Preserve Your Herbs

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With fall (supposedly) nearly upon us, you might be wondering how to make the most of those end of season herbs left in your home garden.

When we bought our house, finally having a proper vegetable garden was a top priority for us. Thankfully our neighbours mentioned the fact that an enormous black walnut tree on the next property could have a negative effect on nearby plants. Black walnuts produce a toxic substance called juglone that gets into the soil from the tree’s roots, as well as from the fallen walnuts, leaves, twigs, and bark.

The best solution was to use a raised garden bed, and I was happy to have the opportunity to show off the woodworking skills taught to me by my carpenter grandfather (and put some of his old tools to good use!). Our small vegetable and herb garden, using the square foot gardening technique, was born, and has never been empty since!

Jody building the vegetable garden  © Allyson Scott

Planting a square foot garden © Allyson Scott

The garden in full swing © Allyson Scott

Over the years the collection of plants spread to containers on the patio as well, with generally successful outcomes as long as I steered clear of them. The most astounding performer is the chocolate mint, which my mother originally gave to us in a small pot. Here’s the thing: you need to manage your mint! Left unchecked, the tendrils will grow over the sides of the pot, take root in nearby soil, and spread like wildfire.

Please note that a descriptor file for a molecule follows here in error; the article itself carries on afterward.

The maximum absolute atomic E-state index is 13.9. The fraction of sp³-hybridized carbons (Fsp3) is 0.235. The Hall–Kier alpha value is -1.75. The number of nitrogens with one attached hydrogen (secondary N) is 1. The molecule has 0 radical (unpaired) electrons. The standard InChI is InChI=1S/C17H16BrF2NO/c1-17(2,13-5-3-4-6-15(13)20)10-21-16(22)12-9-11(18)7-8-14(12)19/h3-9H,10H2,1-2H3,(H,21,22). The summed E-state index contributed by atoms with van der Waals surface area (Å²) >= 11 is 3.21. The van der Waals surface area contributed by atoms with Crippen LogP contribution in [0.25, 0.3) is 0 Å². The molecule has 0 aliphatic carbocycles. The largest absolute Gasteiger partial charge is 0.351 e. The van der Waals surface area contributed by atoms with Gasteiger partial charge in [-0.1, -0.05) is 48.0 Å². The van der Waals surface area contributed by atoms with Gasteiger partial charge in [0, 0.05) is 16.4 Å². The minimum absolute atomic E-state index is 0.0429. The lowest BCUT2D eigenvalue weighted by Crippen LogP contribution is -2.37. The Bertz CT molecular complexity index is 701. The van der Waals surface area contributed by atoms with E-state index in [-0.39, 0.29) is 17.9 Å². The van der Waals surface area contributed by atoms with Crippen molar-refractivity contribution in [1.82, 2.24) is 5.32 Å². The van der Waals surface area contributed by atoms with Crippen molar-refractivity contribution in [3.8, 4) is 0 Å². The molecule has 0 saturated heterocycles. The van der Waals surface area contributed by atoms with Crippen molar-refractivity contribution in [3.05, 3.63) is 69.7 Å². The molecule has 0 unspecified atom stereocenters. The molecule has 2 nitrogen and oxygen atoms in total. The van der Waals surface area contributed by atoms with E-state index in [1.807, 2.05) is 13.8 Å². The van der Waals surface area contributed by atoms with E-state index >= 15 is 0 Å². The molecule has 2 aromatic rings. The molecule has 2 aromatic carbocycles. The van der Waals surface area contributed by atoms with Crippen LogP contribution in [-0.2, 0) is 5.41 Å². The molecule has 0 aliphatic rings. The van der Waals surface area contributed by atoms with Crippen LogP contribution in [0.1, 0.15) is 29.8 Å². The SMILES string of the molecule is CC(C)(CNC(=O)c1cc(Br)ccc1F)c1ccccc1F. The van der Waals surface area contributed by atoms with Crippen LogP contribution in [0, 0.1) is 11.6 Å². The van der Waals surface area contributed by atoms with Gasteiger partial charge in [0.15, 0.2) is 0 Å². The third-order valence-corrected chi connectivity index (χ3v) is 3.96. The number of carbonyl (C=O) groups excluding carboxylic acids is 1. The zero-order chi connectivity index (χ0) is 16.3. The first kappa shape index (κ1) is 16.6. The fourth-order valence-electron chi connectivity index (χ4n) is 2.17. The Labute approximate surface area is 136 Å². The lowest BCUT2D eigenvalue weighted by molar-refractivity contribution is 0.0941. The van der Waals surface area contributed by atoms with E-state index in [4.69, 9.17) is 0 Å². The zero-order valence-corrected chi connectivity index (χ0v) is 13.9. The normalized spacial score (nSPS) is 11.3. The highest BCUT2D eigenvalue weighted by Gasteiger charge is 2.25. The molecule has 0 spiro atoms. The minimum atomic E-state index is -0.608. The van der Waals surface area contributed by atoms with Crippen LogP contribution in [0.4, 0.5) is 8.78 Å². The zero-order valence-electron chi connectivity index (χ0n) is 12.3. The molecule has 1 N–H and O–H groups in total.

At first we didn’t mind this large mint patch, because it is just so tasty made into a tea, chopped into salads or fruit salads, or added to yummy drinks like mojitos. However, when you don’t harvest it frequently enough, it can take hours to deal with the consequences!

Ali harvesting chocolate mint, summer 2017 © Pam McDonnell

Washing and stemming chocolate mint © Allyson Scott

It keeps your herb plants healthy and promotes growth to make frequent small harvests, and don’t allow them to go to flower/seed. If you only need to use a few leaves, consider cutting a few stems and placing them in a glass of (preferably filtered) water. If you change the water every couple of days, the cuttings can last up to three weeks!

Rosemary, sage, parsley and basil cuttings © Allyson Scott

When the time comes for the final harvest, there are a couple of different ways to enjoy the fruits of your labour all winter long.

Low-moisture herbs like oregano, parsley, thyme, and dill work well with air-drying methods, such as bundling several stems and hanging them upside down in a vented paper bag for a couple of weeks. Keep in mind that heating them, even at low temperatures in the oven, does diminish the oil content and flavour.

Our personal preference is to freeze fresh herbs. If you’re using mint leaves to brew tea, or basil leaves to add to tomato sauce, it couldn’t be simpler to throw a handful of leaves frozen on the stem into your mug or saucepot. For recipe favourites such as sage or rosemary, we chop them up fresh (using herb scissors or a food processor) and add a small amount of olive oil or butter to really help preserve the flavour. Press the mixture into ice cube trays to make herb butter cubes, which you can then pop out and store in freezer containers.

Chopping rosemary with herb scissors © Allyson Scott

Making rosemary herbed butter in ice cube trays © Allyson Scott

Buying herbs from the supermarket can get expensive, and also often involves a lot of waste. Growing your own and then taking the time to pick every last stem is well worth it! Happy harvesting!

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